Aim for high standards of usability and student (and colleague) experience - as a Moodle editor you're also an interface designer. The aspects listed below explain how you can use page elements in Moodle to make it easier to navigate the content. Many of the suggestions below also count towards making reasonable adjustments to cater for students with disabilities, such as autism, dyslexia and visual impairments (Jisc, 2015).
The way you structure your course is important, as it will guide students to the order in which they will access materials. If your department uses a Moodle template then the structure of your sections are probably already predefined. This helps students navigate, since they will be familiar with the structure of your course from other departmental modules they are undertaking. You can view a list of existing Moodle templates in the Moodle course request form (also available from the Moodle Staff Help menu). If your department doesn't already have a Moodle template you can request one be created from E-Learning Environments.
Students will expect to see a course structure that matches to some degree with the chronological order in which they will take the course. Therefore, induction materials should be introduced first, such as explaining how the course will run and how to communicate with tutors and other students. Then the topics for the course will be introduced (usually in the order in which they will be taught), and at some point students will need to submit assessments and evaluate the course.
The 'serial position effect' states that most attention is given to things that appear at the beginning and end (kissmetrics.com), so place your most important topics first, then the content for your course in the middle (since students will need to access this material so will seek it out) followed by the areas of secondary importance, that may occur later in the term. Here is one suggestion for laying out your course content:
E.g. Get started, Discuss, <Topics 1-10>, Assessment, Evaluate.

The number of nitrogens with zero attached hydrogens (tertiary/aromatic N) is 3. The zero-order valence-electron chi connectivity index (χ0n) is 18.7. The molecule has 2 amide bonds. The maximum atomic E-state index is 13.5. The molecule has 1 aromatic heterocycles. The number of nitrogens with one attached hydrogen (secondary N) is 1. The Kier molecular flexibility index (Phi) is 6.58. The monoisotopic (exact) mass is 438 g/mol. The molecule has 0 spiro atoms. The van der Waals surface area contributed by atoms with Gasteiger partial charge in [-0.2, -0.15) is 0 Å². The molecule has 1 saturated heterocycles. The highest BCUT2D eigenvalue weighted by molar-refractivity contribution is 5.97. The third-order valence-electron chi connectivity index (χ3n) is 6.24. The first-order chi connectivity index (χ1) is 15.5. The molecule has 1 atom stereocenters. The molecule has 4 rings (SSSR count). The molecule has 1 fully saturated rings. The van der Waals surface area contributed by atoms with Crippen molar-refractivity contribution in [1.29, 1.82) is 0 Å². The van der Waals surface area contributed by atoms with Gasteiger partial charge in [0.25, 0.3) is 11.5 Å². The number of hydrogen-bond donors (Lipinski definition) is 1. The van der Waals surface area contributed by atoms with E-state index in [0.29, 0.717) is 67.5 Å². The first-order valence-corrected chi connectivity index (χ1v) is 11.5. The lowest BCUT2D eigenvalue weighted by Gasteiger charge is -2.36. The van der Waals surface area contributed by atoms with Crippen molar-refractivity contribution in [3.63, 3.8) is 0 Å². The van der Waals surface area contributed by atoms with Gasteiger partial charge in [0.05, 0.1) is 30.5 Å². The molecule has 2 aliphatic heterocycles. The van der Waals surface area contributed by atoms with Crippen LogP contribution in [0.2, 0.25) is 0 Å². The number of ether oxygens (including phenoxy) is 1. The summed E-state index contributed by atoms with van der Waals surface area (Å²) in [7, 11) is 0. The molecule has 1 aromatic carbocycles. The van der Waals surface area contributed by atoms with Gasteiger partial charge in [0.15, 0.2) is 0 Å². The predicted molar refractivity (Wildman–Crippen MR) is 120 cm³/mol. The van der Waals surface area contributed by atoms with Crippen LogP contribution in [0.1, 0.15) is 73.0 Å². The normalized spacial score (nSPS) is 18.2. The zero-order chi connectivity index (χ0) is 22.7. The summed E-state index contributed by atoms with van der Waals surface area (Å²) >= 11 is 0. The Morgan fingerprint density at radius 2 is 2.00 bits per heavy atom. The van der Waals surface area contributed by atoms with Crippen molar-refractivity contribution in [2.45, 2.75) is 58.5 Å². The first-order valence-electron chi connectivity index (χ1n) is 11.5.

The order in which you write your content is also important. Lynda.com has a short course on Writing for the Web. You can dip into this rather than taking it sequentially. Relevant parts include:
By using heading styles you can ensure that your heading size, font and colour remain consistent. Moodle provides 3 heading sizes: large, medium and small, which you can use to define nested areas of content. Using headings will automatically add space around these areas to increase readability (usability.gov) and this also helps students with dyslexia to navigate more rapidly (Jisc, 2015).
Introducing each topic and set of resources gives the students some context to what they are seeing on the page. Think about how you would introduce a topic in a face to face setting and write a concise introduction that covers similar information. Clear, unambiguous instructions also help students with autism to understand what they need to do and is an easy adjustment you can make to your course to help these students learn (Jisc, 2015).
Many Moodle courses have built up large lists of files and links. You can make it easier to navigate these by grouping them under useful headings. You can add headings to labels on your Moodle course homepage and then click and drag the links under the relevant heading. Alternatively, you might want to place them in to Moodle page or book to keep the Moodle course homepage clear - see minimise cognitive load below.
If a cohort is broken into groups of students, it is useful to use these groups within Moodle to hide discussions and materials from those who don't need to see them.
Groups can enable group collaboration and simplify administrative tasks, such as filtering assignments, or scheduling tutor meetings, by filtering out the 'noise' from other groups.
This helps with minimising cognitive load (see below) and may encourage students to participate in online activities, since they can occur at a smaller (group wide, as opposed to cohort wide) scale.
To use groups and groupings in your course, pleaser refer to: M13 - Groups and groupings
The more information and links you provide on the Moodle course home page, the more students need to process in order to find what they are looking for.
If you display a lot of documents and links you might want to consider either:
If your course is long, you can avoid the "scroll of death" by changing your course layout to tabs format* or by changing the course layout to 'show one section per page', so students only see one section of content at a time.
*Be careful with tabs format that the tabs do not wrap to more than 2 lines across the page, as this may cause navigation problems for students with dyslexia. Keeping the section names short will help with this. Also remember that your screen size may be a lot wider than most, so you might like to test this on a laptop screen.
Conditional release can be used to release content gradually, based either on what students have already accessed, or by date.
The following blocks can help students to navigate your course:
Common Timetable - provides a link to the common timetable for your module, as well as a personal timetable link that will take each tutor and student to their own personal timetable. If you want to link to a programme or department timetable instead, or add an additional module timetable, you can edit the settings to do this.